Admiral Graf Spee
|Ship Class||Deutschland-class Heavy Cruiser|
|Laid Down||1 Oct 1932|
|Launched||30 Jun 1934|
|Commissioned||6 Jan 1936|
|Sunk||17 Dec 1939|
|Displacement||12100 tons standard; 16023 tons full|
|Machinery||8 MAN diesel engines|
|Power Output||52050 SHP|
|Range||8,900nm at 20 knots|
|Armament||6 11-in guns (2 triple turrets), 8 5.9-in guns, 8 21-in torpedo tubes (2 quadruple)|
|Armor||5.5-in turret face, 2.3-in midships belt, 1.6-in deck|
|Aircraft||2 Arado 196 seaplanes;|
Contributor: C. Peter Chen
ww2dbaseThe "pocket battleship" heavy cruiser Admiral Graf Spee, originally known as Panzerschiff C and Ersatz Braunschweig was named after WW1 Admiral Graf Maximilian von Spee. Her construction was rather advanced for her time, particularly her speed when compared with her contemporaries; she was built with the philosophy that she must be faster than enemies that out-gunned her, while she must also be stronger than enemies that were faster than she was. She spent part of her early career patrolling the coast of Spain during the Spanish Civil War. On 21 Aug 1939, together with tanker Altmark as her supply ship, Admiral Graf Spee was sent by Berlin to raid merchant ships in the South Atlantic that were Britain bound. Between Sep and Dec 1939, she sank nine merchant ships in the South Atlantic and the Indian Ocean, but no lives were lost in any of these sinkings; the captain of Admiral Graf Spee abided strictly by the rules of naval warfare when it came to attacking enemy civilian ships.
ww2dbaseTo counter Admiral Graf Spee's actions, British and French ships formed eight task forces to hunt down Admiral Graf Spee and the Deutschland, which was on a similar mission. The Admiral Graf Spee was found by British Hunting Group G at River Plate in South America on 13 Dec 1939. After a 90-minute intense battle against heavy cruiser Exeter and light cruisers Ajax and Achilles, Admiral Graf Spee sustained damage and fled for the neutral port of Montevideo. Neutrality laws required Montevideo to eject the German ship from its ports after 72 hours. With the Admiral Graf Spee's diesel engines unreliable, the British knew Captain Hans Langsdorff of the German heavy cruiser must be a little stressed about his situation. The British played a successful mental tactic against the German captain, tricking him in believing that a large British and French fleet waited outside the port for the German cruiser. Langsdorff bought the deception, and scuttled his ship on 17 Dec 1939. He committed suicide three days later.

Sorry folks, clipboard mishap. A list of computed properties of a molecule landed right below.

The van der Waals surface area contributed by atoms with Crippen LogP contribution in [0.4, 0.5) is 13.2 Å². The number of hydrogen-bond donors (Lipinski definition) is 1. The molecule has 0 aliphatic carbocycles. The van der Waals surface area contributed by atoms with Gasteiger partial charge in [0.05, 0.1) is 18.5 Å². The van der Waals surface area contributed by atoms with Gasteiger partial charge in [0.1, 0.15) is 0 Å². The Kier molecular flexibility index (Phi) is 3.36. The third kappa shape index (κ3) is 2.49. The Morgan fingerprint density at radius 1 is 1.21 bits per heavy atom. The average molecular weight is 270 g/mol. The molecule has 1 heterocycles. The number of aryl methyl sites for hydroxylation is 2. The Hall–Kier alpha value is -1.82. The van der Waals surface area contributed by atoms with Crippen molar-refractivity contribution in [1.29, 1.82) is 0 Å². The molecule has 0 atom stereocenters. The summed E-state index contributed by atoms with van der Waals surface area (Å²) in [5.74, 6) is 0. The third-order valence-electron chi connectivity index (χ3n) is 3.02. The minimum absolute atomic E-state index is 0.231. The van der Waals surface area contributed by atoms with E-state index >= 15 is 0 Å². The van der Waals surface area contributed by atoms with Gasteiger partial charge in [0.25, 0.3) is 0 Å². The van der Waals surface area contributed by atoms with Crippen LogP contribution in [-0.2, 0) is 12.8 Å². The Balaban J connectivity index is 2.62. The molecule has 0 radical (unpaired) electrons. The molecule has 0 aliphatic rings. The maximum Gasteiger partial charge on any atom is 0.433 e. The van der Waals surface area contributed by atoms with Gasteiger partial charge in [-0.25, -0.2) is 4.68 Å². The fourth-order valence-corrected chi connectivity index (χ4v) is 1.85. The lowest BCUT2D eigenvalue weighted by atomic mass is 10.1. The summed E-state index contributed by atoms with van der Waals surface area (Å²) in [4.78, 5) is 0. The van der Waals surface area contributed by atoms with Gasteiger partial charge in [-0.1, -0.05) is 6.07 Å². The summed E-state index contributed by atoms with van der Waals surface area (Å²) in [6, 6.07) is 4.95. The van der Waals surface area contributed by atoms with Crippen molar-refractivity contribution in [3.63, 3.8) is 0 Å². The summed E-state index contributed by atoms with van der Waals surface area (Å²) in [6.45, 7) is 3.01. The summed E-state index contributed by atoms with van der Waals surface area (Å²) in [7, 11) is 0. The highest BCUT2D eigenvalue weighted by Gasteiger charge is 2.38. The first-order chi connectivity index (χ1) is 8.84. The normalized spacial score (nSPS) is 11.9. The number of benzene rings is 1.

ww2dbaseIn 1997 one of Admiral Graf Spee's secondary gun turrets were raised and restored. They are now on display outside Montevideo's National Maritime Museum. The rest of the ship is in the process of being raised, and may be restored in the future for display.
ww2dbaseSources: the Second World War, Wikipedia.
Admiral Graf Spee Operational Timeline
|1 Oct 1932||The keel of the future pocket battleship Admiral Graf Spee was laid down.|
|30 Jun 1934||Admiral Graf Spee was launched.|
|6 Jan 1936||Admiral Graf Spee was commissioned into German service.|
|21 Aug 1939||German warship Admiral Graf Spee and her tanker Altmark departed Germany on a raiding mission against British shipping.|
|30 Sep 1939||The German pocket-battleship, Admiral Graf Spee (Kapitšn Zur See Hans Langsdorff), intercepted her first victim, the SS Clement, off Brazil. But the 5,084-ton ocean-going tramp steamer reported the pocket-battleship as the Admiral Scheer, a report that confused the eight Raider Hunting Forces formed jointly by the British Admiralty and the French Ministry of Marine.|
|15 Oct 1939||German pocket battleship Admiral Graf Spee refueled from tanker Altmark.|
|9 Dec 1939||German cruiser Admiral Graf Spee sailed toward the River Plate estuary on the border of Uruguay and Argentina to attack a reported convoy departing from Montevideo, Uruguay. Meanwhile, Royal Navy Force G (light cruisers HMS Ajax and HMS Achilles, soon to be joined by heavy cruiser HMS Exeter) was already en route toward the area in search of Admiral Graf Spee.|
|17 Dec 1939||Admiral Graf Spee was scuttled by her own crew at Montevideo, Uruguay.|
|27 Mar 1945||Argentina declared war on the Axis alliance. The interned sailors of the Admiral Graf Spee (since Dec 1939) were now considered prisoners of war.|
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Captain Henry P. Jim Crowe, Guadalcanal, 13 Jan 1943